February 9, 2015

The amount of blood collected from the umbilical cord following birth is a small, but efficient amount. Some parents may wonder if it is enough to be effective should it ever be needed for their child. Though it doesn’t seem like much – the average amount collected is approximately 2 ounces – that little bit of blood and the number of stem cells it contains can pack quite a punch, in the healing process.

When it comes to cord blood transplants, one might reason that more units of cord blood stem cells means better results. That line of thinking used to be the norm in the transplant community actually, but a recent study has proven otherwise. According to a study conducted by the Bone and Marrow Transplant Clinical Trials Network in 2012, children with blood cancers who were treated with cord blood transplants showed similar outcomes and survival rates whether they received one or two units of blood1.

The phase III study was conducted at the University of Minnesota Medical School over the course of five years and its purpose was to determine whether patients showed a higher success rate when given a double cord blood transplant as part of their treatment. Those taking part in the study ranged in age from 1 to 21 years and had varying ranges in the severity of their cancers (which included acute leukemia, chronic myeloid leukemia, or myelodysplasia syndrome). Half of the 224 adolescents taking part in this clinical trial were given a single cord blood unit, the other half received a double unit treatment. Prior to the transplants, all the patients underwent treatments (of chemotherapy and/or radiation) to kill the cancer cells, as well as receiving a medication to help prevent the development of Graft vs. Host Disease (GVHD).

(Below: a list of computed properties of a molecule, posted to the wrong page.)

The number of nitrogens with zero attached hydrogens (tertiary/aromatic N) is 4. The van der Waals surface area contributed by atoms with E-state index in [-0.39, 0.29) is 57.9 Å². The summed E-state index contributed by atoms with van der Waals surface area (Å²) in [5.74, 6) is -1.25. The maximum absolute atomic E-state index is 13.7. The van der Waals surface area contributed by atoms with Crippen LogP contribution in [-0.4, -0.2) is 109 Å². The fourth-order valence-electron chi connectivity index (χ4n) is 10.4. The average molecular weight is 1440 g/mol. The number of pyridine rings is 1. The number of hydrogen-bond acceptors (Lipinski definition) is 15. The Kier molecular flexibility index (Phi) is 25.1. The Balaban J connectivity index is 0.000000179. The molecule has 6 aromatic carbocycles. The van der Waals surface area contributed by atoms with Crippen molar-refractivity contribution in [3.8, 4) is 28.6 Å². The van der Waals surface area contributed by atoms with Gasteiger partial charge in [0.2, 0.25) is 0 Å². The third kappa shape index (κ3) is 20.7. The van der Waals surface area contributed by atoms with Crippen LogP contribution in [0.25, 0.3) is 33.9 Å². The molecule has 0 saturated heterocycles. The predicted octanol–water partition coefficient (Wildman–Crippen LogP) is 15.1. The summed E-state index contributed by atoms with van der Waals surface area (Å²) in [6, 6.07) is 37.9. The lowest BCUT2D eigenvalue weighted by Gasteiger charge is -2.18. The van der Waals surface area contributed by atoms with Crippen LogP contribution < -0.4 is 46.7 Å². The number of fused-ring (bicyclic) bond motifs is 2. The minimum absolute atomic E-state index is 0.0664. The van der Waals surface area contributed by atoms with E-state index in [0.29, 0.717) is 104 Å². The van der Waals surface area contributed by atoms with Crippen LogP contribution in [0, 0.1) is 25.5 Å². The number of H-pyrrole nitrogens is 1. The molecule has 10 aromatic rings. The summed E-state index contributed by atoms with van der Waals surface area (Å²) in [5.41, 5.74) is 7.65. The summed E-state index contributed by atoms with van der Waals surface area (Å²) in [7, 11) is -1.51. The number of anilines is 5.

The results of the study were surprising. One year post-transplant, the survival rates of those involved in the study were 65 percent for double-unit recipients and 73 percent for single-unit recipients. A single unit transplant also showed a slight advantage in the reoccurrence of the diseases; those staying disease-free during that same one-year timeframe were 64 percent for double units, 70 percent for single unit.

Another potential benefit of single-unit treatments also emerged in the study regarding those who developed GVHD, though the rate of occurrence in either category was low and the difference was minimal.

The researchers who conducted these clinical trials point out that this is great news when it comes to the treatments of these blood disorders. It means that if a family banks their child’s cord blood, that one unit alone could be all the child needs for the successful treatment of certain diseases. It also means that families who have not stored their children’s cord blood and must rely on a donor would only need to seek out one matching cord blood donation, as opposed to two. Finding one good genetic match is a difficult undertaking in itself, but finding two is even more challenging.

  • One-Unit versus Two-Unit Cord-Blood Transplantation for Hematologic Cancers. Wagner, Jr., John E., M.D., N Engl J Med 2014; 371:1685-1694 DOI: 10.1056/NEJMoa1405584. Published October 30, 2014. Found online http://goo.gl/qU5H1L
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